Tools for mathematicians

Over the weekend, in connection with a research project on semigroups (which I will write about shortly), I needed to know the distribution of the size of the image of a random mapping from the set {1,…,n} to itself.

I was at home in St Andrews, without access to the University’s journal and MathSciNet subscriptions. I thought it would be in the 800+ page Analytic Combinatorics by Flajolet and Sedgewick; but my copy of the book was in London. However, I had the PDF of the book on my laptop. (I don’t know how they did it, but the authors got Cambridge University Press to agree that the published version of the book could be given away free!)

So I looked in there. First problem: do they call them functions, maps, mappings, transformations, or something else? I searched all likely index entries and found nothing. So I decided to look for the formula which I believed to be correct for the mean of the distribution. But how do you search a PDF file for a mathematical formula? YOu can try; sometimes it will work, at other times it won’t.

So in the end I drew a blank. I’ve been too busy this week to get back to this.

In principle, searching for formulae is a chancy business, since the same formula can use different variables, and present a very different appearance to a search engine. In this case, the mean should be (1-1/e)n (the distribution is top-heavy, unlike the binomial coefficients), and e and n are fairly standard, so it should be possible.

I think there is a serious problem here, if anyone is thinking about tools to help mathematicians use the internet in their research.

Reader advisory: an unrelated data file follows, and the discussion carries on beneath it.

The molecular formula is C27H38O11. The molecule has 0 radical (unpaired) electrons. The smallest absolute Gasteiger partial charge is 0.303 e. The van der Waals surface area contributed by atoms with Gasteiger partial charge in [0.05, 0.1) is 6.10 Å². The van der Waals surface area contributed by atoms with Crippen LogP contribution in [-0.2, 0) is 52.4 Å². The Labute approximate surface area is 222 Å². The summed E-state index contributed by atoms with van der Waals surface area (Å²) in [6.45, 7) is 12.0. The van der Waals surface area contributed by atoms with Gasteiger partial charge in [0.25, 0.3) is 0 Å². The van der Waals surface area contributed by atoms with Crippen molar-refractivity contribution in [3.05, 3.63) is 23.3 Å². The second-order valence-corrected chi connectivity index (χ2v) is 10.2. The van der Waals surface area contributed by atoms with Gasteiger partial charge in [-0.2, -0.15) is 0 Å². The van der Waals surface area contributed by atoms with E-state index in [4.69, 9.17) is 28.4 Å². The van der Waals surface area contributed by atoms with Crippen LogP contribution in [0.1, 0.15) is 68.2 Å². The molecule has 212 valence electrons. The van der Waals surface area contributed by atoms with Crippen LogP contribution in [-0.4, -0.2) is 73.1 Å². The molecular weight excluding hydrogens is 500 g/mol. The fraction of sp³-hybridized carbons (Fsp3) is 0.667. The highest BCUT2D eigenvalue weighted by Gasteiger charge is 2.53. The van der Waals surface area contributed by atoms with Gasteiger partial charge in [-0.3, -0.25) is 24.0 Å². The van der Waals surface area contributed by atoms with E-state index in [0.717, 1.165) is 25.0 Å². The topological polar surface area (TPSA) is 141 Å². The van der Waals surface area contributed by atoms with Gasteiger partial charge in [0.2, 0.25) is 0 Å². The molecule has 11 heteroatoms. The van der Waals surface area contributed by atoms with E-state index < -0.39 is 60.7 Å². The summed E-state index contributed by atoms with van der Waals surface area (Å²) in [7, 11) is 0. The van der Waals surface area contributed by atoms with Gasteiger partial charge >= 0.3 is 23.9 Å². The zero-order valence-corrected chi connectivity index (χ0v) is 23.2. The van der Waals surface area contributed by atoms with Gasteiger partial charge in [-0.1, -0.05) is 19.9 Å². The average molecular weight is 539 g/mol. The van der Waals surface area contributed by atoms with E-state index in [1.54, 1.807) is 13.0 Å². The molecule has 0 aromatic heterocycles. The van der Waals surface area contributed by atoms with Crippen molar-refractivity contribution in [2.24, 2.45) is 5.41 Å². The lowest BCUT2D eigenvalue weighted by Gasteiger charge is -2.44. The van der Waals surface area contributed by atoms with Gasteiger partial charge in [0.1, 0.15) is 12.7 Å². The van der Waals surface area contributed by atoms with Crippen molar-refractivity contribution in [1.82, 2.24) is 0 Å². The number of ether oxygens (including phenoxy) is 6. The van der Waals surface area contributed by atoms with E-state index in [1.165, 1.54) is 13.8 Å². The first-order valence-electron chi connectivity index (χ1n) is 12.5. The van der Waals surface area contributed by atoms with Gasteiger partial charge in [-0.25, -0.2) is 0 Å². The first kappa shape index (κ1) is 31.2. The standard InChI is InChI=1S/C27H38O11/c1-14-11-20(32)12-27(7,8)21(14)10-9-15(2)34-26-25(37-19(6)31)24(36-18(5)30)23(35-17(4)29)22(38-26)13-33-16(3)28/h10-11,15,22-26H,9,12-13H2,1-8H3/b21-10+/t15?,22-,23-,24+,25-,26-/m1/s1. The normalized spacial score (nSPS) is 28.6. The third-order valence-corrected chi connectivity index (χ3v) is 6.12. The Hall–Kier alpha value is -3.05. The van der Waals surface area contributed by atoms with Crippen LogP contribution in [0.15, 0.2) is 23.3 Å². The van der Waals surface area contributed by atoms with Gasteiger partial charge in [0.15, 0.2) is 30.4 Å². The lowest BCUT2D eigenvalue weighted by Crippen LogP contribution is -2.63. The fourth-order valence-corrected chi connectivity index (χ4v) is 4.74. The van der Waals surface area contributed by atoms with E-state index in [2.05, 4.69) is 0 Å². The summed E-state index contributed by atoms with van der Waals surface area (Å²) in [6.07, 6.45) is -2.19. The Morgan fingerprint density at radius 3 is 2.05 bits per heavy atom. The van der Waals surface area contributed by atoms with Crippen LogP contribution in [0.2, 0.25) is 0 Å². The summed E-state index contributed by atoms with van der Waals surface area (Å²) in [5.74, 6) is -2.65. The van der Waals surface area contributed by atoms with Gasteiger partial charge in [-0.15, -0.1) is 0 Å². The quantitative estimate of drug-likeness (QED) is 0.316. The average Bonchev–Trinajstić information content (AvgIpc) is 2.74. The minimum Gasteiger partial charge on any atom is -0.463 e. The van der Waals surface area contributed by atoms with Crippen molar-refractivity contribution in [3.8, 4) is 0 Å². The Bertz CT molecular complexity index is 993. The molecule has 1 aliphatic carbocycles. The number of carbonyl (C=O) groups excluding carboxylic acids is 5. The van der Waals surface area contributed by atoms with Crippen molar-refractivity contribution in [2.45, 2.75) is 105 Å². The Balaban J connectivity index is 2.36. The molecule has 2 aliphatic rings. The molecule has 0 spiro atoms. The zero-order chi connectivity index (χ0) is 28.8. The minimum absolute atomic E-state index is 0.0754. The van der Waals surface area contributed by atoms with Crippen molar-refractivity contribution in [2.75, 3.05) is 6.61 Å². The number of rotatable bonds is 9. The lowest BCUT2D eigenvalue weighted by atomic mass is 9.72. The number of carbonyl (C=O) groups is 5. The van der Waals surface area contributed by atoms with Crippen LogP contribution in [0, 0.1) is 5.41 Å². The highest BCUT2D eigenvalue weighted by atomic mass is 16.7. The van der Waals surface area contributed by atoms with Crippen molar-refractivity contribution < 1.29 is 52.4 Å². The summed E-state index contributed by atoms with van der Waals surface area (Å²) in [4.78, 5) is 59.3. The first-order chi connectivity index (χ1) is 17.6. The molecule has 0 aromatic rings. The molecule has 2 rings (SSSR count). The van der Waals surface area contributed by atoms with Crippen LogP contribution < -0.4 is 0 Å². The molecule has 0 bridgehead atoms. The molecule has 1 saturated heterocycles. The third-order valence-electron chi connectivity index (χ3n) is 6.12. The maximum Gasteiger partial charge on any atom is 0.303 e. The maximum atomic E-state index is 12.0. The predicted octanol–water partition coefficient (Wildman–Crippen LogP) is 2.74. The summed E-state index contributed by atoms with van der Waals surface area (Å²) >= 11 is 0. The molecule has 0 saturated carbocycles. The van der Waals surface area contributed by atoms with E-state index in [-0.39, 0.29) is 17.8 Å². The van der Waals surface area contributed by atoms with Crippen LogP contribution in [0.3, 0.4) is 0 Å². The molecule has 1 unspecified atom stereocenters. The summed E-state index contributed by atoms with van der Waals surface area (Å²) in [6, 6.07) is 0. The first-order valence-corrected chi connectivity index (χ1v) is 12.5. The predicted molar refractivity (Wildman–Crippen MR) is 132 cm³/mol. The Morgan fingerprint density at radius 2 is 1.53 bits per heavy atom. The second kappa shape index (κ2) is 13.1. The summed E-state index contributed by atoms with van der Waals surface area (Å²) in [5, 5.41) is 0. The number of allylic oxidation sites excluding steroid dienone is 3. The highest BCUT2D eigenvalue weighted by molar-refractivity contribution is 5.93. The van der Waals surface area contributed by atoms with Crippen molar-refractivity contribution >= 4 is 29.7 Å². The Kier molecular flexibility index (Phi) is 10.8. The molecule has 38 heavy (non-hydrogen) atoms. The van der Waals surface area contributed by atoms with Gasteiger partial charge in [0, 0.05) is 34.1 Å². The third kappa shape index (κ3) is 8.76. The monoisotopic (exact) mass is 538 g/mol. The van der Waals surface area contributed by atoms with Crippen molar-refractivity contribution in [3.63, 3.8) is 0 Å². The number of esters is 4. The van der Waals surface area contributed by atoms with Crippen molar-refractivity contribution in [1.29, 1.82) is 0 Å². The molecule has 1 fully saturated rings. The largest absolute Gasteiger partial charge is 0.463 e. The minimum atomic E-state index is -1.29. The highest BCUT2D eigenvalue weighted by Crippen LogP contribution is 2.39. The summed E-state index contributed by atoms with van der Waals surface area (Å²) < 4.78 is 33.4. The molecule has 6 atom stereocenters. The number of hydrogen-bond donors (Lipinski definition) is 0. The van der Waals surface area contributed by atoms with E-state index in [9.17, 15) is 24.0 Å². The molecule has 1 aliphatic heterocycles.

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About Peter Cameron

I count all the things that need to be counted.
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7 Responses to Tools for mathematicians

  1. Pingback: Tools for mathematicians | Linda Art

  2. Jon Awbrey says:

    It’s really a problem in lambda abstraction, how to capture the form of a formula shorn of the fabula of arbitrary labels. It comes up constantly in writing theorem provers, especially if you try to cache previously proved results in a robust invariant way.

  3. You can find this kind of stuff in Peter Higgins book on techniques of finite semigroups.

  4. Robin Chapman says:

    To return to your original problem.

    The probability that the image has size k is $(n!/(n-k)!) S(n,k)/n^n$
    where $S(n,k)$ is a Stirling number of of the second kind. The
    mean size of an image is exactly $n(1-(n-1)^n/n^n)$
    (n times the probability the image contains $1$).
    Similar arguments give exact formulas for the variance etc.

  5. Robin Chapman says:

    To return to your original problem.

    The probability that the image has size k is (n!/(n-k)!) S(n,k)/n^n
    where S(n,k) is a Stirling number of of the second kind. The
    mean size of an image is exactly n(1-(n-1)^n/n^n)
    (n times the probability the image contains 1).
    Similar arguments give exact formulas for the variance etc.

    • Asymptotic normality?

      • Robin Chapman says:

        Good question … if X_n is the size of the image,
        then X_n = Y_{1,n} + \cdots + Y_{n,n} where
        Y_{j,n} is the indicator function for the event that
        j lies in the image of the function. The Y_{j,n}
        are Bernoulli variables with mean approximately 1-e^{-1}
        but are only approximately independent. I would have to
        swot up on my probability theory to see if there’s a version
        of the central limit theorem liberal enough to apply here,
        but it does seem plausible that asymptotic normality holds.

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